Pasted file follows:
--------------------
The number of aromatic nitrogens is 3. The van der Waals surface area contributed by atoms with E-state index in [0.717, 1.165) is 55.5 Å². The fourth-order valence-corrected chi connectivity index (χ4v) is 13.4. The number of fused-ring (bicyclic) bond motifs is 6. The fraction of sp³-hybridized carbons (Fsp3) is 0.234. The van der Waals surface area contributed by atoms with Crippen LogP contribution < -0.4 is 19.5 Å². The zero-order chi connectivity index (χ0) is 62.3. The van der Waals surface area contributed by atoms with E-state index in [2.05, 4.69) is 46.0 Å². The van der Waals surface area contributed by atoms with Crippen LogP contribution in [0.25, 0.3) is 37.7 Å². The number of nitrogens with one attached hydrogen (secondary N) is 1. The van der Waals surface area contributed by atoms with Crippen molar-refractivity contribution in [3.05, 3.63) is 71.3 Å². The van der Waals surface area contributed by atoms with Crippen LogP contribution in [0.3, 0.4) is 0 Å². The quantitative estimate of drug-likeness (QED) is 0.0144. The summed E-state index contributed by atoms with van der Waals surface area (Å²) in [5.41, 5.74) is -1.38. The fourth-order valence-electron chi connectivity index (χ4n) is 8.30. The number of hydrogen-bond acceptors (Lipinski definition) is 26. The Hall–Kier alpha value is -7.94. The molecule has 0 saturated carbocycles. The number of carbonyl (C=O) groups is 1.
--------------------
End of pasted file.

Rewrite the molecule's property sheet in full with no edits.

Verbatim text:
The number of aromatic nitrogens is 3. The van der Waals surface area contributed by atoms with E-state index in [0.717, 1.165) is 55.5 Å². The fourth-order valence-corrected chi connectivity index (χ4v) is 13.4. The number of fused-ring (bicyclic) bond motifs is 6. The fraction of sp³-hybridized carbons (Fsp3) is 0.234. The van der Waals surface area contributed by atoms with Crippen LogP contribution < -0.4 is 19.5 Å². The zero-order chi connectivity index (χ0) is 62.3. The van der Waals surface area contributed by atoms with E-state index in [2.05, 4.69) is 46.0 Å². The van der Waals surface area contributed by atoms with Crippen LogP contribution in [0.25, 0.3) is 37.7 Å². The number of nitrogens with one attached hydrogen (secondary N) is 1. The van der Waals surface area contributed by atoms with Crippen molar-refractivity contribution in [3.05, 3.63) is 71.3 Å². The van der Waals surface area contributed by atoms with Crippen LogP contribution in [0.3, 0.4) is 0 Å². The quantitative estimate of drug-likeness (QED) is 0.0144. The summed E-state index contributed by atoms with van der Waals surface area (Å²) in [5.41, 5.74) is -1.38. The fourth-order valence-electron chi connectivity index (χ4n) is 8.30. The number of hydrogen-bond acceptors (Lipinski definition) is 26. The Hall–Kier alpha value is -7.94. The molecule has 0 saturated carbocycles. The number of carbonyl (C=O) groups is 1.